On May 22, eighteen senior officials from the Singapore Government gathered at the FutureGov lunch briefing Open Source, Open Government—to discuss how open source technology can drive openness and innovation in the public sector.
The senior IT decision makers attending the event were from agencies such as the Ministry of Health, Inland Revenue Authority of Singapore, Land Transport Authority, Urban Redevelopment Authority, Prime Minister’s Office, Singapore Management University, and the Ministry of Communications and Information, among others.
The round table discussions underscored the role of open source software in helping public sector organisations become more innovative, more agile, and more cost-effective by building on the collaborative efforts of open source communities.
In particular, Siim Sikkut, National ICT Policy Advisor from the Government of Estonia, shared how the use of open source has helped facilitate a "digital way of life" in the country.
Estonia has been ranked as the "Best of the Best" for e-government applications over the last decade by the United Nations. Sikkut said part of their success can be attributed to the use of open source in projects such as: e-health; e-police and e-justice; national citizens and business portals; e-procurement; document exchange systems; and digital culture portals and systems.
He added that open source gave the government "more bang for the buck" by taking advantage of the technological know-how and input from open source communities. Sikkut’s presentation kick-started a spirited discussion regarding the accountability, ownership, confidentiality, and security of open source. In particular, experts from Red Hat were able to clear up some of the misconceptions about the use of open source software, particularly on perceived ambiguities about licensing.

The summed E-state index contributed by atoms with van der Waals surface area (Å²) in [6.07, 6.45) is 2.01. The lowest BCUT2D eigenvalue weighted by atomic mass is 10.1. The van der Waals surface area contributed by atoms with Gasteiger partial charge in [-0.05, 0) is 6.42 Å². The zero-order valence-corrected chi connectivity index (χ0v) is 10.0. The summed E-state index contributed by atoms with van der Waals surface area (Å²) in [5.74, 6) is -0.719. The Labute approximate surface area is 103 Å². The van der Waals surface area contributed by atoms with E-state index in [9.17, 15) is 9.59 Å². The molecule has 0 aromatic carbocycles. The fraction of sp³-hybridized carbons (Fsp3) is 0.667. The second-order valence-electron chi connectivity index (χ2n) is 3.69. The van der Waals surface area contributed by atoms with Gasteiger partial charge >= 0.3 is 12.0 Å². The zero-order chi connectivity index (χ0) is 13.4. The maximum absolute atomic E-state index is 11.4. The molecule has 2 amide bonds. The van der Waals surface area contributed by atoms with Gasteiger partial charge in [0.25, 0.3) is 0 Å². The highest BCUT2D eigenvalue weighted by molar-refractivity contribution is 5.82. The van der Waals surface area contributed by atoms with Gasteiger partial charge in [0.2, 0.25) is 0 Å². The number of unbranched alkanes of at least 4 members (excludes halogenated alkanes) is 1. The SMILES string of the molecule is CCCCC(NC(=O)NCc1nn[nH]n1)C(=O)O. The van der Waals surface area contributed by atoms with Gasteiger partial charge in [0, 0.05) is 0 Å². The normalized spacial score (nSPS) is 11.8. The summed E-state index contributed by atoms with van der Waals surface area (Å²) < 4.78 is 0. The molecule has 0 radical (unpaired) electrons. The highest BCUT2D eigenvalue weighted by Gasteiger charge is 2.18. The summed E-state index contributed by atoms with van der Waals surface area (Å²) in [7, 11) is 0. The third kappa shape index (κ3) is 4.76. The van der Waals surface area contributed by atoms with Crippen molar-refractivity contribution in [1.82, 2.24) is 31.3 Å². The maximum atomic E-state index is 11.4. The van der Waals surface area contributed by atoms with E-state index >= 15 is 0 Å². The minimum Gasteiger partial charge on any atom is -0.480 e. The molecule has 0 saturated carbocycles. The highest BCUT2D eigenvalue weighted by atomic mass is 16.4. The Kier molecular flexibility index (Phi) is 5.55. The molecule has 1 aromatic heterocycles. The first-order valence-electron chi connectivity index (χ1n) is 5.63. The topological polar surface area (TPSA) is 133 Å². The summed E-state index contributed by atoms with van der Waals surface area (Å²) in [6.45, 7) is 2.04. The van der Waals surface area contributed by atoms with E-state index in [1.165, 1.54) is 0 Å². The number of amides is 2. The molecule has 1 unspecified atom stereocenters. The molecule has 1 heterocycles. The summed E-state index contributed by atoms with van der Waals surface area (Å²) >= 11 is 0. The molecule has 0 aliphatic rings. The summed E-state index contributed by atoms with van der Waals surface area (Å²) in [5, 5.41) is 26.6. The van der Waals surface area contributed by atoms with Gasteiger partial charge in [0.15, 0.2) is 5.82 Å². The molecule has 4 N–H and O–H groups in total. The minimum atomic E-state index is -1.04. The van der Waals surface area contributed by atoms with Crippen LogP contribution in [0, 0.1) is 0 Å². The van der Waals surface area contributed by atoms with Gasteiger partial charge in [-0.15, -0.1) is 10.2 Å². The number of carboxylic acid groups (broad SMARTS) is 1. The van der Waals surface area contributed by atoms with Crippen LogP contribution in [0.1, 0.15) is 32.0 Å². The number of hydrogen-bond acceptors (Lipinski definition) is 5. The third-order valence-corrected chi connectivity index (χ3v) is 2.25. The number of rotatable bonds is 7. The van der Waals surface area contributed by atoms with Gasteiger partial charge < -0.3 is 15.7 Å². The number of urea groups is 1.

The participants were polled to see if they agreed to make all source code developed using public funds available to everyone under open source licences.
36% of the respondents agreed, while 64% disagreed, with many of them saying they preferred to restrict their source code to within their agency as a security measure.
Responding, Harish Pillay, Global Head, Community Architecture and Leadership at Red Hat, said that open source is the best form of citizen engagement as it allows citizens to take an active role in helping the government improve the services that they deliver.
He cited how the US Government’s Consumer Financial Protection Bureau—a relatively new agency—has even gone as far as being "open source by default," by releasing everything it does to the community.
Similarly, the White House uses the Drupal content management system for Whitehouse.gov, and once they contributed some improvements they made, the open source community immediately identified and fixed some security flaws it found.
He added that the source code used in the Whitehouse.gov site is readily available in Github, a collaborative portal which allows users to share code, giving other organisations the opportunity to replicate what the White House has done.
Meanwhile, Damien Wong, Red Hat’s General Manager for ASEAN, said that open source is paving the way for more innovative services as evidenced by over 40 countries releasing policies and mandated preference for open source.
Among the countries that have released open source policies are Australia, Malaysia, the United States, the United Kingdom, and Sweden. Wong said that this trend is a clear indication that open source is a mission critical tool—addressing a variety of infrastructure, platform, and application needs.
Originally posted on FutureGov. Reposted with permission.